The Importance of Protein in Your Diet and Lifestyle

The importance of protein is not to be underrated. So many of today’s popular and recommended diets list protein as one of the most essential nutrients, often making it the focus of the plan. And for good reason.

Regardless of what diet or eating plan you are following — ketogenic, low-carb, Mediterranean, Whole 30 or something else — protein is necessary. What is the big deal about protein and why is it important to prioritize in your diet?

Protein is Important for Many Reasons

Any eating plan you follow should incorporate these macronutrients: carbohydrates, protein and fat. Each plays an essential role in your nutrition.

Protein, specifically, has many functions:

  • Helps maintain muscle mass and is a component of all cells
  • Provides the body with energy (each gram of protein has 4 calories of energy)
  • Helps with satiety by keeping you full for longer periods of time (protein takes longer for the body to break down)

What Foods Contain Protein?

  • Lean meats such as chicken, turkey, beef and fish (a 3-ounce serving, about the size of your palm, contains 21 grams)
  • Eggs: 7 grams of protein each
  • Milk and yogurt: 8-10 grams per cup
  • Cheese: 7 grams per ounce
  • Nuts and seeds: 3-7 grams per ounce
  • Legumes: 15-20 grams per cup
  • Protein supplements: Generally 20-40 grams per serving

Other Protein Considerations

Consider these other factors when choosing sources of protein.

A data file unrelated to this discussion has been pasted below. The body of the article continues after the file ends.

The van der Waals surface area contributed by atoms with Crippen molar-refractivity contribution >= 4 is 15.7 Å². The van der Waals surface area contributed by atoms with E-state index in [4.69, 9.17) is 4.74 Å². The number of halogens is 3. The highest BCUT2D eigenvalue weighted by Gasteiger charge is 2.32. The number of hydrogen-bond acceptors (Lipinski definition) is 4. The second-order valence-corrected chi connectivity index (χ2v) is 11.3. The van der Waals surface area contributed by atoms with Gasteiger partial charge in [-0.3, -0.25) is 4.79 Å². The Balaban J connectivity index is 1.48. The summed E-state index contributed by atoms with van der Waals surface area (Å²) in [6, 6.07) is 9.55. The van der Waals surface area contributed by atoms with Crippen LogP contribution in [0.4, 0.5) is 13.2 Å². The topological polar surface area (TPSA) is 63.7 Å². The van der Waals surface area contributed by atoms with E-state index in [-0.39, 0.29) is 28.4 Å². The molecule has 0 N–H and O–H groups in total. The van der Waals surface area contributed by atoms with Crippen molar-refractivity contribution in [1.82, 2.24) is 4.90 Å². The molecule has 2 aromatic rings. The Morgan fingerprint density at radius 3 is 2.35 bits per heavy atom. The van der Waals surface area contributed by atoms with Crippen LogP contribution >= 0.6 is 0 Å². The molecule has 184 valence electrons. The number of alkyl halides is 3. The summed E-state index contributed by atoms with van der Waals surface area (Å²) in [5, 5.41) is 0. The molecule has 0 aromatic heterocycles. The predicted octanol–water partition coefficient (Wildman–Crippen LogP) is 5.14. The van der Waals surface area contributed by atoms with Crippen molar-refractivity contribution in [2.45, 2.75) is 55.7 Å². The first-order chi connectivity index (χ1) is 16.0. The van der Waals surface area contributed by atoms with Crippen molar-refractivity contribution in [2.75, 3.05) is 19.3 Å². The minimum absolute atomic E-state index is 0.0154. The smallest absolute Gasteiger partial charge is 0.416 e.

• Pay attention to fat. Meat and dairy can be great protein sources, but they can also be high in fat. When choosing a protein source, choose low-fat dairy and lean and grilled meats to ensure optimal heart health.
  • Calories count! Some plans focus only on counting protein. It’s important to look at the whole picture. For example, foods high in protein and fat can have a lot of calories, such as meat, protein bars and peanut butter.
  • All nutrients are important. Make sure you get a mix of protein, fat and carbohydrates.

How Much Protein Do You Need?

For the general population, the Dietary Reference Intake is .36 grams per pound of body weight, or .8 grams per kilogram. This comes to an average of 46 grams per day for women and 56 grams per day for men. However, many factors can affect your protein needs. If you don’t know how much you should be getting, talk to a healthcare professional.

  • Some weight-loss plans or bariatric surgery patients have higher protein needs, typically around 60-80 grams.
  • Healing after surgery or increasing your physical activity can increase your needs.
  • Some health conditions may require a limited protein intake, such as kidney disease.
  • Needs increase with strength training, but not as much as you would think. (.5 – .8 per pound of body weight)

What About Supplements?

Although most people don’t come up short on their protein needs, there are a variety of supplements available that you can add to your diet if necessary. For the general population, a protein shake or bar can substitute a meal when you are running late. If you miss lunch, you might eat a well-balanced afternoon snack or pack some healthy foods on-the-go.

Some people with health conditions may rely on a supplement to meet their needs. When choosing a protein supplement, take a look at the calories and protein on the label, but don’t forget about fat and carbohydrates.

Powering Up Your Diet

For many, counting their protein each day can be overwhelming, but that isn’t always necessary. The importance of protein is undeniable, but instead of counting grams, start by including a protein source in each meal. For an added bonus, include it in your snacks!

Additional Reading:

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